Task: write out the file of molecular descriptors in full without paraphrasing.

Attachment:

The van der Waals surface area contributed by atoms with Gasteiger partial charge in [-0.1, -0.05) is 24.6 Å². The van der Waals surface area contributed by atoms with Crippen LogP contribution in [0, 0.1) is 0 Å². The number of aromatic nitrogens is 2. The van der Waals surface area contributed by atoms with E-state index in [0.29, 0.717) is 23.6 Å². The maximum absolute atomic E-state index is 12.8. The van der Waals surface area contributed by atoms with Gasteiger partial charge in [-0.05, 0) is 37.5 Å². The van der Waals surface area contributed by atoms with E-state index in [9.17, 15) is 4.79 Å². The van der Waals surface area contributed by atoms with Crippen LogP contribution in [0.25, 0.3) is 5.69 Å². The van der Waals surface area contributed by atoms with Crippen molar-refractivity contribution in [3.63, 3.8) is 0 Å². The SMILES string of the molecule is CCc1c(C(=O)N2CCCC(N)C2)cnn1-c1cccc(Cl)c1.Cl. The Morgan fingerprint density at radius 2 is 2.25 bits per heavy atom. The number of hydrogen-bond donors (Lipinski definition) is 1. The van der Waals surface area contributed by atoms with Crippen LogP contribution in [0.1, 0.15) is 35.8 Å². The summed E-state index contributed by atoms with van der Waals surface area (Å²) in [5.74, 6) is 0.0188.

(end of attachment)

The van der Waals surface area contributed by atoms with Gasteiger partial charge in [-0.1, -0.05) is 24.6 Å². The van der Waals surface area contributed by atoms with Crippen LogP contribution in [0, 0.1) is 0 Å². The number of aromatic nitrogens is 2. The van der Waals surface area contributed by atoms with E-state index in [0.29, 0.717) is 23.6 Å². The maximum absolute atomic E-state index is 12.8. The van der Waals surface area contributed by atoms with Gasteiger partial charge in [-0.05, 0) is 37.5 Å². The van der Waals surface area contributed by atoms with E-state index in [9.17, 15) is 4.79 Å². The van der Waals surface area contributed by atoms with Crippen LogP contribution in [0.25, 0.3) is 5.69 Å². The van der Waals surface area contributed by atoms with Crippen molar-refractivity contribution in [3.63, 3.8) is 0 Å². The SMILES string of the molecule is CCc1c(C(=O)N2CCCC(N)C2)cnn1-c1cccc(Cl)c1.Cl. The Morgan fingerprint density at radius 2 is 2.25 bits per heavy atom. The number of hydrogen-bond donors (Lipinski definition) is 1. The van der Waals surface area contributed by atoms with Crippen LogP contribution in [0.1, 0.15) is 35.8 Å². The summed E-state index contributed by atoms with van der Waals surface area (Å²) in [5.74, 6) is 0.0188.